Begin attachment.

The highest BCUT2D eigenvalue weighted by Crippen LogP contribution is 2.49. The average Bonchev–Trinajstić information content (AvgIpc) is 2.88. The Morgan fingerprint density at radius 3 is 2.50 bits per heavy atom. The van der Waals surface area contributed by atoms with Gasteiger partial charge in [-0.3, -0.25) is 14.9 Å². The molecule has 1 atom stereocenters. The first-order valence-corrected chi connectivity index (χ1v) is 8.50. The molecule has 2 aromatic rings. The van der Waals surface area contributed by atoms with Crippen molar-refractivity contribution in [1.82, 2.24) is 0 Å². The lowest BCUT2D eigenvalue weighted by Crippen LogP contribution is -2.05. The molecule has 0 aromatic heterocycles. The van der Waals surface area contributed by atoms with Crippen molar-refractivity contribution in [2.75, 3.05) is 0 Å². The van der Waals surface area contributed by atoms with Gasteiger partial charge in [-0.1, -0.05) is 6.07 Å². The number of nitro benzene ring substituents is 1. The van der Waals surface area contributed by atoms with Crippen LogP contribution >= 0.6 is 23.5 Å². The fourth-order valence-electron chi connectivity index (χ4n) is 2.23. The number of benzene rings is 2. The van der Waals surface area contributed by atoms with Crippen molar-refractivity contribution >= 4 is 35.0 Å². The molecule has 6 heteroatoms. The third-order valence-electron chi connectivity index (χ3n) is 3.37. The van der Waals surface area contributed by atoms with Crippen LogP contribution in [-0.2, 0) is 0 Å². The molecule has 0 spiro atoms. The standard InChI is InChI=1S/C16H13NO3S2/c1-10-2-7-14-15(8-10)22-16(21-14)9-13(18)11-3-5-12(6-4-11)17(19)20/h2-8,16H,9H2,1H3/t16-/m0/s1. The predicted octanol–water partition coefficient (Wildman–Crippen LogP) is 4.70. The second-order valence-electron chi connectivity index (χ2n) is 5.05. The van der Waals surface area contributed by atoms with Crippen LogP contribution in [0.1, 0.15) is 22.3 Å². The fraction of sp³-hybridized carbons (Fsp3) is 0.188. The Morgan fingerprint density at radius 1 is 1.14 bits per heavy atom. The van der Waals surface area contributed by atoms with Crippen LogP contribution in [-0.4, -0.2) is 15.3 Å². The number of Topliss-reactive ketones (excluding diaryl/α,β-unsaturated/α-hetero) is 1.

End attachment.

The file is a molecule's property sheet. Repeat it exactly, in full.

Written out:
The highest BCUT2D eigenvalue weighted by Crippen LogP contribution is 2.49. The average Bonchev–Trinajstić information content (AvgIpc) is 2.88. The Morgan fingerprint density at radius 3 is 2.50 bits per heavy atom. The van der Waals surface area contributed by atoms with Gasteiger partial charge in [-0.3, -0.25) is 14.9 Å². The molecule has 1 atom stereocenters. The first-order valence-corrected chi connectivity index (χ1v) is 8.50. The molecule has 2 aromatic rings. The van der Waals surface area contributed by atoms with Crippen molar-refractivity contribution in [1.82, 2.24) is 0 Å². The lowest BCUT2D eigenvalue weighted by Crippen LogP contribution is -2.05. The molecule has 0 aromatic heterocycles. The van der Waals surface area contributed by atoms with Crippen molar-refractivity contribution in [2.75, 3.05) is 0 Å². The van der Waals surface area contributed by atoms with Gasteiger partial charge in [-0.1, -0.05) is 6.07 Å². The number of nitro benzene ring substituents is 1. The van der Waals surface area contributed by atoms with Crippen LogP contribution >= 0.6 is 23.5 Å². The fourth-order valence-electron chi connectivity index (χ4n) is 2.23. The number of benzene rings is 2. The van der Waals surface area contributed by atoms with Crippen molar-refractivity contribution >= 4 is 35.0 Å². The molecule has 6 heteroatoms. The third-order valence-electron chi connectivity index (χ3n) is 3.37. The van der Waals surface area contributed by atoms with Crippen LogP contribution in [-0.2, 0) is 0 Å². The molecule has 0 spiro atoms. The standard InChI is InChI=1S/C16H13NO3S2/c1-10-2-7-14-15(8-10)22-16(21-14)9-13(18)11-3-5-12(6-4-11)17(19)20/h2-8,16H,9H2,1H3/t16-/m0/s1. The predicted octanol–water partition coefficient (Wildman–Crippen LogP) is 4.70. The second-order valence-electron chi connectivity index (χ2n) is 5.05. The van der Waals surface area contributed by atoms with Crippen LogP contribution in [0.1, 0.15) is 22.3 Å². The fraction of sp³-hybridized carbons (Fsp3) is 0.188. The Morgan fingerprint density at radius 1 is 1.14 bits per heavy atom. The van der Waals surface area contributed by atoms with Crippen LogP contribution in [-0.4, -0.2) is 15.3 Å². The number of Topliss-reactive ketones (excluding diaryl/α,β-unsaturated/α-hetero) is 1.